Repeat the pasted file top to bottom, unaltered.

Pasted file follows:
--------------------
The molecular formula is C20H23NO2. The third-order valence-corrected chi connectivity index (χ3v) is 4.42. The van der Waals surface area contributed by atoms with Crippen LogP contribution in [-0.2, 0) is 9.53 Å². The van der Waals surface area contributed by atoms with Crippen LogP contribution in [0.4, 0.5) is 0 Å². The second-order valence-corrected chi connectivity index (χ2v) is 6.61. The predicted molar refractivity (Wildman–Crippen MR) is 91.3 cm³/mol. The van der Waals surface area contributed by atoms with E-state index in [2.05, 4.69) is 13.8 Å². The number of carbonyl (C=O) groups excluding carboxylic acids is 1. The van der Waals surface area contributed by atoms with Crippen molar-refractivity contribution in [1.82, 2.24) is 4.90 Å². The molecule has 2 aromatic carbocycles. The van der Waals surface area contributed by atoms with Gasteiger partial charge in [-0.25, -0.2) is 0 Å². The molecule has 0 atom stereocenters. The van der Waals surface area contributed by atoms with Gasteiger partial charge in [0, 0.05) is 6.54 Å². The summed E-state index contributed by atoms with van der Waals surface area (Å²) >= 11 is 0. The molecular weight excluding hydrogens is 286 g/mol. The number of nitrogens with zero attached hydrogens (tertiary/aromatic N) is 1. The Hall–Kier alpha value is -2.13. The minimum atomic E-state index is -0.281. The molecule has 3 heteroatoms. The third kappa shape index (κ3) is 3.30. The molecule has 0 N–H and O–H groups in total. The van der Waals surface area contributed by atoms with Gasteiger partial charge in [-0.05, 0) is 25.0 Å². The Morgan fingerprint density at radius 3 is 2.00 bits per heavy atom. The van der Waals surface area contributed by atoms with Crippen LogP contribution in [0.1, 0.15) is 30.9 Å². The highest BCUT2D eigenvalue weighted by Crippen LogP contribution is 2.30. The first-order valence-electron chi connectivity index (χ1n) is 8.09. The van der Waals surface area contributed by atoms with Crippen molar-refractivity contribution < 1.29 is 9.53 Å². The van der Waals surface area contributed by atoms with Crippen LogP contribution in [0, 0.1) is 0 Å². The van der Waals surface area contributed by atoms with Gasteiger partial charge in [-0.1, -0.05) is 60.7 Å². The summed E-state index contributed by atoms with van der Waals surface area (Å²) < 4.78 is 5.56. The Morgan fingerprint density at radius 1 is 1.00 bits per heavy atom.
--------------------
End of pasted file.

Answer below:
The molecular formula is C20H23NO2. The third-order valence-corrected chi connectivity index (χ3v) is 4.42. The van der Waals surface area contributed by atoms with Crippen LogP contribution in [-0.2, 0) is 9.53 Å². The van der Waals surface area contributed by atoms with Crippen LogP contribution in [0.4, 0.5) is 0 Å². The second-order valence-corrected chi connectivity index (χ2v) is 6.61. The predicted molar refractivity (Wildman–Crippen MR) is 91.3 cm³/mol. The van der Waals surface area contributed by atoms with E-state index in [2.05, 4.69) is 13.8 Å². The number of carbonyl (C=O) groups excluding carboxylic acids is 1. The van der Waals surface area contributed by atoms with Crippen molar-refractivity contribution in [1.82, 2.24) is 4.90 Å². The molecule has 2 aromatic carbocycles. The van der Waals surface area contributed by atoms with Gasteiger partial charge in [-0.25, -0.2) is 0 Å². The molecule has 0 atom stereocenters. The van der Waals surface area contributed by atoms with Gasteiger partial charge in [0, 0.05) is 6.54 Å². The summed E-state index contributed by atoms with van der Waals surface area (Å²) >= 11 is 0. The molecular weight excluding hydrogens is 286 g/mol. The number of nitrogens with zero attached hydrogens (tertiary/aromatic N) is 1. The Hall–Kier alpha value is -2.13. The minimum atomic E-state index is -0.281. The molecule has 3 heteroatoms. The third kappa shape index (κ3) is 3.30. The molecule has 0 N–H and O–H groups in total. The van der Waals surface area contributed by atoms with Gasteiger partial charge in [-0.05, 0) is 25.0 Å². The Morgan fingerprint density at radius 3 is 2.00 bits per heavy atom. The van der Waals surface area contributed by atoms with Crippen LogP contribution in [0.1, 0.15) is 30.9 Å². The highest BCUT2D eigenvalue weighted by Crippen LogP contribution is 2.30. The first-order valence-electron chi connectivity index (χ1n) is 8.09. The van der Waals surface area contributed by atoms with Crippen molar-refractivity contribution < 1.29 is 9.53 Å². The van der Waals surface area contributed by atoms with Crippen LogP contribution in [0, 0.1) is 0 Å². The van der Waals surface area contributed by atoms with Gasteiger partial charge in [-0.1, -0.05) is 60.7 Å². The summed E-state index contributed by atoms with van der Waals surface area (Å²) < 4.78 is 5.56. The Morgan fingerprint density at radius 1 is 1.00 bits per heavy atom.